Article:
As the elevation increases, TOP shows higher consistencies with the MODIS data in winter (Fig. 10). When the elevation is below 3.5 km, TOP and PP have similar performance, but at higher elevations TOP overall has lower biases in direct albedo (Fig. 10a), snow cover fraction (Fig. 10c), daytime surface temperature (Fig. 10d), and latent heat flux (Fig. 10f). The bias in direct albedo is smaller in TOP as compared to PP for 54 % and 63 % of the study region in elevation bands 3.5–4.5 and > 4.5 km, respectively. The difference in the bias for snow cover fraction between TOP and PP remains unchanged for the elevation bands 3.5–4.5 and > 4.5 km. TOP has smaller bias in daytime surface temperature as compared to PP for 57 % of the study region at elevation > 4.5 km. The bias in latent heat flux is smaller for TOP than PP for elevation band 3.5–4.5 and > 4.5 km for ∼ 60 % of the study region. The differences in bias between PP and TOP are small for diffuse albedo and nighttime surface temperature in most of the regions. For example, when the elevation is above 4.5 km, the difference in biases of diffuse albedo is within 0.01 for 73 % of the regions and is within 0.02 for 91 % of the regions. For nighttime surface temperature, the difference in biases increases with elevation and is within 0.1 K in about 61 % of the regions when the elevation is above 4.5 km.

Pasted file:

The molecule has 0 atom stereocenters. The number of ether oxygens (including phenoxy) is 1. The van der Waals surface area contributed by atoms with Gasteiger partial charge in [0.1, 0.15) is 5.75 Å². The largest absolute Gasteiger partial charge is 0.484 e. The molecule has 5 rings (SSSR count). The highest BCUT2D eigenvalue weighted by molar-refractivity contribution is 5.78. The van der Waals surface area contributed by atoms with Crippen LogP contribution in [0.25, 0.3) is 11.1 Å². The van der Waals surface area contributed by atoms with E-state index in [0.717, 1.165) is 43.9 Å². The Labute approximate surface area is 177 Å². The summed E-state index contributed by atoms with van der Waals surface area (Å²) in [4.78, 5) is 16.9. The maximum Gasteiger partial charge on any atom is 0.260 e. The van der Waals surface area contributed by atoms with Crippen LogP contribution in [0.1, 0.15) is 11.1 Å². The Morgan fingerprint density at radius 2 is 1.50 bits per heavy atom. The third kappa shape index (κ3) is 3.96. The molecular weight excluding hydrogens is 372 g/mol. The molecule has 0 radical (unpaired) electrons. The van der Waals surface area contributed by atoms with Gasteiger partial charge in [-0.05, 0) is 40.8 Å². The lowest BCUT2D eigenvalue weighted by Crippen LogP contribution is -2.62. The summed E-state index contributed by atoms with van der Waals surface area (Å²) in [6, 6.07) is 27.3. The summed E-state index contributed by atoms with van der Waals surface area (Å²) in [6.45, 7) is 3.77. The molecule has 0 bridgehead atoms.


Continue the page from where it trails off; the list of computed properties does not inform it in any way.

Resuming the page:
Sub-grid topographic effects on solar radiation play an important role in surface energy balance, surface temperature, and snowmelt over complex terrain. Simply neglecting the sub-grid topography can lead to large errors in simulating surface energy balance. Compared to flat surfaces, the land surface albedo over the complex terrain of TP generally decreases and net solar radiation increases (Figs. 3, 4 and S3), which increases the surface temperature (Fig. 4). The snow cover fractions and snow depth decrease due to increased snow melt and possibly snow–albedo feedback (Fig. 4), which may alleviate the snow depth overestimation over the TP in ESMs (Wei and Dong, 2015). The effects of sub-grid topography on solar radiation also show seasonal variations, which are more pronounced in winter because larger solar zenith angles in winter over the TP can cause stronger shadowing effects (Hao et al., 2018b) and large snow cover areas in winter can cause stronger reflected radiation from adjacent topography (Helbig et al., 2010). In addition, the sub-grid topographic effects are elevation dependent (Figs. 6–7) because mountain tops with higher elevations tend to receive more solar radiation due to the topographic effects and thinner atmosphere, while valley areas with lower elevations receive relatively less solar radiation due to the shadowing effects (X. Fan et al., 2019; Lee et al., 2015). Compared to PP, TOP produces results more consistent with the MODIS observations, especially in the high-elevation and snow-covered regions over the TP (Figs. 9–10). Generally, direct albedo of TOP shows higher consistencies with MODIS data than PP, when snow cover fraction is larger or the snow cover fraction of TOP has higher consistencies with MODIS (Fig. 11). These demonstrate that accounting for the sub-grid topographic effects over complex terrain improves the performance of ELM. In a high-resolution coupled model, the highly concentrated differences between TOP and PP along the southern edge of the TP could lead to important differences in simulating clouds, convection, terrain-induced circulation. and transport of aerosols, with potentially important implications for modeling the South Asian monsoon and its hydrologic impacts. Future studies including the sub-grid topographic effects in coupled simulations will address their impacts on coupled land–atmosphere processes.